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FDA Finalizes Guidance on Developing DAA Drugs for Hepatitis C

The guidance provides updated FDA recommendations regarding the overall development program and clinical trial designs to support improved hepatitis C treatments.

This week the Food and Drug Administration (FDA) announced the availability of a guidance for industry on developing direct-acting antiviral (DAA) drugs to treat hepatitis C virus (HCV) infection. Notice was published in the Federal Register on November 6, 2017.

The purpose of the guidance, entitled “Chronic Hepatitis C Virus Infection: Developing Direct-Acting Antiviral Drugs for Treatment,” is to assist sponsors in the clinical development of DAA drugs for the treatment of chronic HCV from the pre-investigational new drug application (pre-IND) stage through the new drug application (NDA) and post-marketing stages. Important issues addressed in this guidance include: trial design options, choice of noninferiority margins for active-controlled phase 3 trials in the evaluation of interferon (IFN)-free regimens, and trial design options and safety evaluations for specific populations including patients with decompensated cirrhosis, patients either pre- or post-liver transplant, and patients with chronic kidney disease and clinical virology considerations.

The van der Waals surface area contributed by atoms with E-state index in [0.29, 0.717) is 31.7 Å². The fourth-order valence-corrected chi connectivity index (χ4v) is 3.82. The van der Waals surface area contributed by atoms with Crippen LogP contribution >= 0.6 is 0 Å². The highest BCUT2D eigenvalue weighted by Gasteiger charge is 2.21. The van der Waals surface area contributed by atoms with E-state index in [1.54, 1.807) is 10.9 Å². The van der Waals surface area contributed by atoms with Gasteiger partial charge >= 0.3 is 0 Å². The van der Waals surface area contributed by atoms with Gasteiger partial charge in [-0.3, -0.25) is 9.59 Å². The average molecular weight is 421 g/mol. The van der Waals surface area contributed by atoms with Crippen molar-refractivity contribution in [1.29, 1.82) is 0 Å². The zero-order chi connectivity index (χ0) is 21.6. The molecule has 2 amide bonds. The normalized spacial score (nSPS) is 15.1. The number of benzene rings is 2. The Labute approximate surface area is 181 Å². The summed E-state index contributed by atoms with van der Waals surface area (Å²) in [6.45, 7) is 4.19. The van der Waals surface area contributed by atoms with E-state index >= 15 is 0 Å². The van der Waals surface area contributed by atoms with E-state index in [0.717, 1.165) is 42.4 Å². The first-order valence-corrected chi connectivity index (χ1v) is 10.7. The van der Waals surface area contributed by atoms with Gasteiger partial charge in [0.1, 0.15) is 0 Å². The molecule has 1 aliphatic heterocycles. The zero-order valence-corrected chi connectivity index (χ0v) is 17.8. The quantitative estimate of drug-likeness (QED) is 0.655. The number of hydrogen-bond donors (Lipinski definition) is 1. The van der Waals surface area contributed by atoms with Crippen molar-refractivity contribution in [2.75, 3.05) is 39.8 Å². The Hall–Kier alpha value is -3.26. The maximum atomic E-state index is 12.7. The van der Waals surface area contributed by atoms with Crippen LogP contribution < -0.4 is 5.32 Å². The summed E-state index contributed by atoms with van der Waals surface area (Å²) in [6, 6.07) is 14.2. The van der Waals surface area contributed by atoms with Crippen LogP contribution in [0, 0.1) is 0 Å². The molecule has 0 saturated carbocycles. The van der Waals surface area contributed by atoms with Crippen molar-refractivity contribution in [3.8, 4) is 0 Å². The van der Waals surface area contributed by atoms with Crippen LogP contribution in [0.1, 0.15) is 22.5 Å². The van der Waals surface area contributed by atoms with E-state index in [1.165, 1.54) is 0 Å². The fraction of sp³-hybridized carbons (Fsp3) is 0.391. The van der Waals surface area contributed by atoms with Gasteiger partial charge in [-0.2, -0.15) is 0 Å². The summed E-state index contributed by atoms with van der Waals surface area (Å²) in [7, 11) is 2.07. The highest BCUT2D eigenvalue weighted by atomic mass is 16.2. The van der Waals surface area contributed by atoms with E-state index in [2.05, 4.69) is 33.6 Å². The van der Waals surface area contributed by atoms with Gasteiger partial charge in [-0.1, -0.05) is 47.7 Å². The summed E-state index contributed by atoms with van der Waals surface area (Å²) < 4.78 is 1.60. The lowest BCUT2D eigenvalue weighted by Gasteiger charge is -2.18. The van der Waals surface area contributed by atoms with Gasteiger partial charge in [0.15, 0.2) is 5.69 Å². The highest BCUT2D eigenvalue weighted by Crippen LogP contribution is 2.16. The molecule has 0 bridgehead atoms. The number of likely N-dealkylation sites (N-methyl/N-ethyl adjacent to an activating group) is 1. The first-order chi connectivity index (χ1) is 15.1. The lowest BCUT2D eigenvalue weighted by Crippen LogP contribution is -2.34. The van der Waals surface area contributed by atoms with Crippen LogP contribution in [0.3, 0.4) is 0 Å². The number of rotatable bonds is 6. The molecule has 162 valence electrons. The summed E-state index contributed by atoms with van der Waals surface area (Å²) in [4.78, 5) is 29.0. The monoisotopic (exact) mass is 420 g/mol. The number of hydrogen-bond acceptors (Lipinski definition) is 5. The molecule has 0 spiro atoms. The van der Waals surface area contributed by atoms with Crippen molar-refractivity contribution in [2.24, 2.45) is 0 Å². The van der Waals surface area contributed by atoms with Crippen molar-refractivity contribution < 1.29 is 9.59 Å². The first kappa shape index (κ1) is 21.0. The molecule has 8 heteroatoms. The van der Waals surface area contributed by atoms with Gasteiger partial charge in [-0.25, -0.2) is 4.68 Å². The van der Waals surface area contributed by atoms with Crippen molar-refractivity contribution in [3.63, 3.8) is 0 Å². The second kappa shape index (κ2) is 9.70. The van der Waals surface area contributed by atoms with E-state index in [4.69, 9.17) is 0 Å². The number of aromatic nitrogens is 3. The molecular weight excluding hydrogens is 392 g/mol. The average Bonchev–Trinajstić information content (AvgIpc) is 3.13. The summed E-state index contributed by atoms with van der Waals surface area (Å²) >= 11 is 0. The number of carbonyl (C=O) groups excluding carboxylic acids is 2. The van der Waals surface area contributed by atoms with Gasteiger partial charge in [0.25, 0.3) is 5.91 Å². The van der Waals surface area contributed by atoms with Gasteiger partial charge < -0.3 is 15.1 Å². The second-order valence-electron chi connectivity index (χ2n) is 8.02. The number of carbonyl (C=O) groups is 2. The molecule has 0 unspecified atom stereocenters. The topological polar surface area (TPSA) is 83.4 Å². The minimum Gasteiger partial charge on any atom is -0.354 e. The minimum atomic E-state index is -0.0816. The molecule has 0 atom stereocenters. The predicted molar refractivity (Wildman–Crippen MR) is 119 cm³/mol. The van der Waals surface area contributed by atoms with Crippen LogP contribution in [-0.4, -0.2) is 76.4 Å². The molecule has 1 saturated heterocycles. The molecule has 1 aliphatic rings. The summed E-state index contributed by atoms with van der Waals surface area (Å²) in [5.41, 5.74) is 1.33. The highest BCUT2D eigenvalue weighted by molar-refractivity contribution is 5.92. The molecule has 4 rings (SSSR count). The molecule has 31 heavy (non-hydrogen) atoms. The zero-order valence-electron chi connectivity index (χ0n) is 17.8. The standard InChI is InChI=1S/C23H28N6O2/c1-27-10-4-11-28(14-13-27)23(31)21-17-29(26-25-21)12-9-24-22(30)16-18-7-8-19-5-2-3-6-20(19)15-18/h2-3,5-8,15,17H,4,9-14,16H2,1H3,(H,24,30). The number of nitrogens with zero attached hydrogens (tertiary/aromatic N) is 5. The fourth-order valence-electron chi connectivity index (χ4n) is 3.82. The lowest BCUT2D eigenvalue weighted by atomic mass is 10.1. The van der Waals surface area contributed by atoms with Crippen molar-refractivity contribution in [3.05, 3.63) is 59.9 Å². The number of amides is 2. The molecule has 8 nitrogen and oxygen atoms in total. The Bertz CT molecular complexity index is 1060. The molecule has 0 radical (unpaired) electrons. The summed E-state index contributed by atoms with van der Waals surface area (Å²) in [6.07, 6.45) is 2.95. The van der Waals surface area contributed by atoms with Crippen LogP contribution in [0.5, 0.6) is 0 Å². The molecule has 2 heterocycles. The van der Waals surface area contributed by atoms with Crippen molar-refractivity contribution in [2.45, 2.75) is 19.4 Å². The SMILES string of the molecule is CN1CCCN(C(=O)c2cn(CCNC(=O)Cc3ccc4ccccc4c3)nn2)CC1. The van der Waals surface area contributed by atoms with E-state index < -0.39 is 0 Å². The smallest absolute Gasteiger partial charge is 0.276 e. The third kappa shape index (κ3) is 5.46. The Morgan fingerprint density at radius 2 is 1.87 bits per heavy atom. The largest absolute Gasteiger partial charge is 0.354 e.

This guidance finalizes the draft guidance of the same name issued on May 4, 2016 and on which FDA sought comment. The guidance published this week took into consideration comments received on that draft guidance. 

This development supports strategies and actions set forth in the National Viral Hepatitis Action Plan, which calls for conducting research leading to new or improved viral hepatitis vaccines, diagnostic tests, and treatments and the optimal use of existing tools to prevent, detect, and treat viral hepatitis as well as supporting the research and development of new HCV therapies that are safer, more effective, and accessible for a larger proportion of persons with HCV.

The @US_FDA finalized guidance to help bring more #hepC treatments to the market. https://go.usa.gov/xnW2C

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